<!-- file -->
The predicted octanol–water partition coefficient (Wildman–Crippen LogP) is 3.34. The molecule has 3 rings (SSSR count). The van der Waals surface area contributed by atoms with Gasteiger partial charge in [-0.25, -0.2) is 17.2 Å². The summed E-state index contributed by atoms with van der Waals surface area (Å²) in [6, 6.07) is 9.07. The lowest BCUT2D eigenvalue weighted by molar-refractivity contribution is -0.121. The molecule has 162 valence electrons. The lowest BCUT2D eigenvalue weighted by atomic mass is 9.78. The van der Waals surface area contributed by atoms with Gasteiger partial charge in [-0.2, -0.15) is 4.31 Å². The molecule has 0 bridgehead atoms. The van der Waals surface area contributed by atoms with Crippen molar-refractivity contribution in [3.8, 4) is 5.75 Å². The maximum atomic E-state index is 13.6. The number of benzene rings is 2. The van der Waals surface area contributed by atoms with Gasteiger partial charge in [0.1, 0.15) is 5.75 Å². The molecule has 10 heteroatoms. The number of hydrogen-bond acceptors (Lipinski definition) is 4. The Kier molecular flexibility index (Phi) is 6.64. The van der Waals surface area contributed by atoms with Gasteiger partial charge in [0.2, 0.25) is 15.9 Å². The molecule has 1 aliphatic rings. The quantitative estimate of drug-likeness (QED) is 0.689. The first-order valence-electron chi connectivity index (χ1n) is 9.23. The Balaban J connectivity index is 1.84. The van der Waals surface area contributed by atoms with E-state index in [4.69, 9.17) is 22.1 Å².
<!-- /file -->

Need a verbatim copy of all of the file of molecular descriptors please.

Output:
The predicted octanol–water partition coefficient (Wildman–Crippen LogP) is 3.34. The molecule has 3 rings (SSSR count). The van der Waals surface area contributed by atoms with Gasteiger partial charge in [-0.25, -0.2) is 17.2 Å². The summed E-state index contributed by atoms with van der Waals surface area (Å²) in [6, 6.07) is 9.07. The lowest BCUT2D eigenvalue weighted by molar-refractivity contribution is -0.121. The molecule has 162 valence electrons. The lowest BCUT2D eigenvalue weighted by atomic mass is 9.78. The van der Waals surface area contributed by atoms with Gasteiger partial charge in [-0.2, -0.15) is 4.31 Å². The molecule has 0 bridgehead atoms. The van der Waals surface area contributed by atoms with Crippen molar-refractivity contribution in [3.8, 4) is 5.75 Å². The maximum atomic E-state index is 13.6. The number of benzene rings is 2. The van der Waals surface area contributed by atoms with Gasteiger partial charge in [0.1, 0.15) is 5.75 Å². The molecule has 10 heteroatoms. The number of hydrogen-bond acceptors (Lipinski definition) is 4. The Kier molecular flexibility index (Phi) is 6.64. The van der Waals surface area contributed by atoms with Gasteiger partial charge in [0.2, 0.25) is 15.9 Å². The molecule has 1 aliphatic rings. The quantitative estimate of drug-likeness (QED) is 0.689. The first-order valence-electron chi connectivity index (χ1n) is 9.23. The Balaban J connectivity index is 1.84. The van der Waals surface area contributed by atoms with E-state index in [4.69, 9.17) is 22.1 Å².